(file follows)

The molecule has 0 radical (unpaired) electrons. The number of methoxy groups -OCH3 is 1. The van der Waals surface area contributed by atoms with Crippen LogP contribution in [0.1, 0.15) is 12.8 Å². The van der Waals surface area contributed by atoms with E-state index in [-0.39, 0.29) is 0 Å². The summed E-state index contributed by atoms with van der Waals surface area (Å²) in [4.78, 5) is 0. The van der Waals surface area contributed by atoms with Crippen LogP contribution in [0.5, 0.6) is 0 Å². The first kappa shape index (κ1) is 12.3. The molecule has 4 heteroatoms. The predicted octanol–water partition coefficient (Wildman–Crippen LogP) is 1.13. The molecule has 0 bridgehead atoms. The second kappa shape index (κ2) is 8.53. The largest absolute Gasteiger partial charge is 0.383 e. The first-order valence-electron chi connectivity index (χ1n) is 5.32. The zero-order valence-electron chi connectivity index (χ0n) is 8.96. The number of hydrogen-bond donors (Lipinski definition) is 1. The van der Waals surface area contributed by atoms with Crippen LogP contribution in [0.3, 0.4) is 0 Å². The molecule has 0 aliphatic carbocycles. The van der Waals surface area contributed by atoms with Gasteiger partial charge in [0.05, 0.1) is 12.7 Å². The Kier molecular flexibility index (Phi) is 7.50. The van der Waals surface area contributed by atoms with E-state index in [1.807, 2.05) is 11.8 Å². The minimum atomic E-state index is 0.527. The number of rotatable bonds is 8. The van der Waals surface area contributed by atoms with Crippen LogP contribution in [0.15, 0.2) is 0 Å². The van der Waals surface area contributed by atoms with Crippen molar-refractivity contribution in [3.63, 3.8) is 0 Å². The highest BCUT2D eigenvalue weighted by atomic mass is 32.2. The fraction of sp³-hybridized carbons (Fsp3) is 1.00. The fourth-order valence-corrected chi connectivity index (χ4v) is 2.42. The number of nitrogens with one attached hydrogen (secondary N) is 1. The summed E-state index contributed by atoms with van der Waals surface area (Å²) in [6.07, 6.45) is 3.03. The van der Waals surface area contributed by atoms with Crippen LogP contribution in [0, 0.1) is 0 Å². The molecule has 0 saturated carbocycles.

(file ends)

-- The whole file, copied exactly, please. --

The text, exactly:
The molecule has 0 radical (unpaired) electrons. The number of methoxy groups -OCH3 is 1. The van der Waals surface area contributed by atoms with Crippen LogP contribution in [0.1, 0.15) is 12.8 Å². The van der Waals surface area contributed by atoms with E-state index in [-0.39, 0.29) is 0 Å². The summed E-state index contributed by atoms with van der Waals surface area (Å²) in [4.78, 5) is 0. The van der Waals surface area contributed by atoms with Crippen LogP contribution in [0.5, 0.6) is 0 Å². The first kappa shape index (κ1) is 12.3. The molecule has 4 heteroatoms. The predicted octanol–water partition coefficient (Wildman–Crippen LogP) is 1.13. The molecule has 0 bridgehead atoms. The second kappa shape index (κ2) is 8.53. The largest absolute Gasteiger partial charge is 0.383 e. The first-order valence-electron chi connectivity index (χ1n) is 5.32. The zero-order valence-electron chi connectivity index (χ0n) is 8.96. The number of hydrogen-bond donors (Lipinski definition) is 1. The van der Waals surface area contributed by atoms with Crippen LogP contribution in [0.3, 0.4) is 0 Å². The molecule has 0 aliphatic carbocycles. The van der Waals surface area contributed by atoms with Gasteiger partial charge in [0.05, 0.1) is 12.7 Å². The Kier molecular flexibility index (Phi) is 7.50. The van der Waals surface area contributed by atoms with E-state index in [1.807, 2.05) is 11.8 Å². The minimum atomic E-state index is 0.527. The number of rotatable bonds is 8. The van der Waals surface area contributed by atoms with Crippen LogP contribution in [0.15, 0.2) is 0 Å². The van der Waals surface area contributed by atoms with Crippen molar-refractivity contribution in [3.63, 3.8) is 0 Å². The highest BCUT2D eigenvalue weighted by atomic mass is 32.2. The fraction of sp³-hybridized carbons (Fsp3) is 1.00. The fourth-order valence-corrected chi connectivity index (χ4v) is 2.42. The number of nitrogens with one attached hydrogen (secondary N) is 1. The summed E-state index contributed by atoms with van der Waals surface area (Å²) in [6.07, 6.45) is 3.03. The van der Waals surface area contributed by atoms with Crippen LogP contribution in [0, 0.1) is 0 Å². The molecule has 0 saturated carbocycles.